The bill introduced by Webb and Senator James Inhofe, the subcommittee’s top Republican, “condemns the use of force” by China and affirms that the US military will “assert and defend freedom of navigation rights” in the South China Sea.
It would probably be much easier for the Obama Administration to take a stronger and more supportive position if the 2009 Nobel Peace prize winner were not engaged in at least four wars at the same time (Greenwald rips yet another illegal and unconstitutional war). Sooner or later I expect calls from smarter analysts to terminate our stupidity in the Middle East and focus on Asia, where the future is.

China meanwhile whined that "outsiders" should stay out of the South China Sea disputes. This is the same pattern we see with Taiwan -- China attempting to prevent internationalization and multilateralization of the issue. If the Spratlys were inhabited by 23 million people, Beijing would attempt to curb their international space and play games with their visas -- exactly the tactic it is taking in Arunachal Pradesh....
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朱立安 said...

I enjoyed the slamming until the term 'Chinese Taipei' fell…as if this terrible term was much better. 'Taiwan Area' or anything that would keep the 'Taiwan' brand intact would be so much better.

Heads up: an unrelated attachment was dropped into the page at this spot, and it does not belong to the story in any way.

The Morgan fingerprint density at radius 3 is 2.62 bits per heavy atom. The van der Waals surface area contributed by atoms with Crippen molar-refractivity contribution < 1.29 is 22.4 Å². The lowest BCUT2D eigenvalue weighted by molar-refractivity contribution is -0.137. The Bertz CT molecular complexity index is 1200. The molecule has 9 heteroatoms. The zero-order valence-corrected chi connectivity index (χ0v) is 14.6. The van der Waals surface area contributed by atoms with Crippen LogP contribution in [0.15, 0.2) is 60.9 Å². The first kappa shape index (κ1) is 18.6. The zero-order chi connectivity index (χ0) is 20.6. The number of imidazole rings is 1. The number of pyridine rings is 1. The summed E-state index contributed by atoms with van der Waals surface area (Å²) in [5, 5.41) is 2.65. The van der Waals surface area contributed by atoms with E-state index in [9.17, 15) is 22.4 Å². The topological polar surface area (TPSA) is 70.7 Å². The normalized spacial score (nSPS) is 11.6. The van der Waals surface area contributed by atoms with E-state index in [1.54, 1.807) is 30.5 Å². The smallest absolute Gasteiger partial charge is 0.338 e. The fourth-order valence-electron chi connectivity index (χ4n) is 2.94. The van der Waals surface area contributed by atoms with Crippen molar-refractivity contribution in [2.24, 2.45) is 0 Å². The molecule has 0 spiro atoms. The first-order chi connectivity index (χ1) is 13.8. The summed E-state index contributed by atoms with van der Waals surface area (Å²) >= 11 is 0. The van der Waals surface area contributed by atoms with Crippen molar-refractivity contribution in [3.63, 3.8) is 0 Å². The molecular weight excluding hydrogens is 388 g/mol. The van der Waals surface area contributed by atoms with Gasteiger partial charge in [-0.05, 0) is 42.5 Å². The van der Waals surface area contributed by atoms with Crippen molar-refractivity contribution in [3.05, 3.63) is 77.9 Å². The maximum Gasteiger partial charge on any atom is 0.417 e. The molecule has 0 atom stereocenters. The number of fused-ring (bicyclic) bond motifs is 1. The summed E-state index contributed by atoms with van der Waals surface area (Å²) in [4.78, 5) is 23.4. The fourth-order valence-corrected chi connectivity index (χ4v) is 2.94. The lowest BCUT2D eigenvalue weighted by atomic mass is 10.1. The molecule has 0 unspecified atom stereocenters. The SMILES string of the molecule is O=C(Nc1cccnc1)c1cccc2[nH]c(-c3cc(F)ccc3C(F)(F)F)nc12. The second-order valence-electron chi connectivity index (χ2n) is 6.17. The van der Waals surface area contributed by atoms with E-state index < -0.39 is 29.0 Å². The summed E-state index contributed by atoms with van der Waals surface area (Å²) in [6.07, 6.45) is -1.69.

Dixteel said...

This is very good. Finally someone has the balls to call out on Chan and her master, China. The major issue here is indeed not the name, but the change of status to "province of China."

Unfortunately Chinese Taipei is a very poor name and is indeed the term KMT government agreed to use in international organization 30 something years ago. This shows that Taiwan needs to be vigilant. Once you agree to some name, it is difficult to change. However, this is another issue (the branding issue) that Taiwan has to fix or find a way around gradually.

ALX said...

With Ma as president we've slid from fighting to use "Taiwan/ROC" instead of "Chinese Taipei" to trying to keep "Chinese Taipei" from turning into " Taiwan, Province of China." But this letter is definitely a step in the right direction. They chose to use "Chinese Taipei" because of its ambiguity, no in spite of.

James said...

As grating as the Chinese Taipei designation is, there's nothing doing.

All the major international bodies use this. A piece I wrote for a tennis mag a while back was rendered ridiculous through the use of this term.(They changed quotes from officials and even bizarrely changed 'Taipei').

They are even obliged to use it at ATP/ITF/IOC/FIFA sporting events in Taiwan if they want to participate, though I suspect they could fight their corner a bit better here.

At any rate, it's a trifle better than the extremely silly 'Separate Customs Territory of Taiwan, Penghu, Kinmen, and Matsu' which is the official WTO appellation.

Unfortunately, 沒辦法 and, while Ma might not be fighting the cause as well as he could (ALX is right that we seem to have taken a step back), he did support and encourage Tannock's missive, though that may have been damage limitation after the exposure of the memo.